Kigali is the capital of Rwanda, and has a population of more than 1.6 million. Since joining C/Can in 2018, the city has successfully mobilised a multisectoral group of stakeholders, made up of over 120 healthcare professionals and 80 patients from 11 public and private institutions, which have contributed data as part of a comprehensive assessment of cancer care needs. Among the findings are that cancer care services are fragmented due to a shortage of service and trained workforce (physicians and technologists). There is also a lack of adequate facilities to provide medical oncology services in referral hospitals. Kigali also needs infrastructure for basic histopathology and clinical laboratory services. Patients have limited access to the network of public cancer care services, and there is an absence of resource-adapted guidelines for the management of common and curable cancer sites and corresponding treatment protocols. Work is underway to finalise the development of plans to address these gaps, including in the areas of information systems, quality imaging procedures and human resource planning.

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Porto Alegre

Brazil

With a population of 1.4 million, Porto Alegre is the capital and largest city of the southern Brazilian state of Rio Grande do Sul.  Since joining C/Can in 2018, Porto Alegre has undertaken an extensive assessment of key cancer care capacities and gaps, with input from over 100 patients and 160 healthcare professionals from the main public and private cancer care facilities. Thirteen projects are underway to address cancer care gaps, including in the areas of patient access to information, along with further strengthening and financial coverage of priority diagnostic and treatment services.

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Tbilisi

Georgia

Tbilisi, Georgia’s capital, has a population of 1.17 million and joined C/Can in February 2019. Since then, a robust needs assessment involving 27 cancer care institutions, 174 healthcare professionals and 100+ patients has been conducted, with data collected on the capacity of cancer care infrastructure, equipment, healthcare workforce, management, quality of care and community access. Cancer gaps identified include the need to increase quality and standardisation of cancer care, lack of harmonisation of quality assurance in pathology diagnostics, imaging, medical oncology and safety of surgery in cancer care, strengthening current education and professional training programmes in cancer care; improving management decision-making based on cancer registry data, improving the efficiency of financial coverage for standard diagnosis and care, and finally, establishing comprehensive support for cancer patients and their families throughout different levels of care.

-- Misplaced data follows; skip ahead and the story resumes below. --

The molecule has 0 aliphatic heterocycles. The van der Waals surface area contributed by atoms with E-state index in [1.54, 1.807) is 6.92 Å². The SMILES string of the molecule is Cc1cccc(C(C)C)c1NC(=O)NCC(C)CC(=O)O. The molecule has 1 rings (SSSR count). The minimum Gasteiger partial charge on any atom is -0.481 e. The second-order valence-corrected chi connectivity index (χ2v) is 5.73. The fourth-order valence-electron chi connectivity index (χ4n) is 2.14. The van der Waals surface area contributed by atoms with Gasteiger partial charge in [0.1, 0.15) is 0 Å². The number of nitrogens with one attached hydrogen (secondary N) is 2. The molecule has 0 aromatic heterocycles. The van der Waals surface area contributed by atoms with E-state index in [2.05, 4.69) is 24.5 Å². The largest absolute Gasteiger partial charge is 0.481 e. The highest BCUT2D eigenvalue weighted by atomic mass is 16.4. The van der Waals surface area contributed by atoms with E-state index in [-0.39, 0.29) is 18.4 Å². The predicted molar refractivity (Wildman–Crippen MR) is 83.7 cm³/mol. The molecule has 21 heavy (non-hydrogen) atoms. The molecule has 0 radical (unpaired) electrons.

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León

Mexico

León, in the central Mexican state of Guanajuato, was the fourth city in Latin America to join C/Can. The third leading cause of death in the country, cancer was the attributed cause of more than 83,000 deaths in 2018, with some 191,000 new cases detected. 1,029 people died of cancer in León in 2018, with breast cancer the main cause. The state authorities have implemented measures to combat the burden of cancer, including efforts to improve the timely detection of breast cancer, as well as a study to assess the feasibility of developing a population-based cancer registry for the city. At an event held in September 2019, chaired by Héctor López Santillana, Mayor of León, key stakeholders from across the public and private sectors reaffirmed their support and commitment to improving access to quality cancer care through the C/Can process.

Greater Petaling

Malaysia

On 15 October, 2019, at the World Cancer Leaders’ Summit in Nur-Sultan (Astana), Kazakhstan, Union for International Cancer Control (UICC) Board Member and President of the National Cancer Society of Malaysia, Dr Saunthari Somasundaram, announced that Greater Petaling was joining C/Can. The second city in Asia to join the organisation, it is made up of Petaling Jaya and Subang Jaya, in Selangor, Malaysia’s most-developed state. The city provides cancer care services to a population of just over 1.4 million. WHO data shows that 43,837 new cancer cases and 26,395 cancer deaths were reported in 2018 in Malaysia. The three most frequent cancers in men and women (excluding non-melanoma skin cancer) in 2018 were breast, colorectum and lung. Malaysia is an upper-middle-income country, with the building blocks of a health system firmly in place, but gaps still exist in terms of access to timely diagnosis and care, with relatively low cancer survival rates compared to other upper-middle-income countries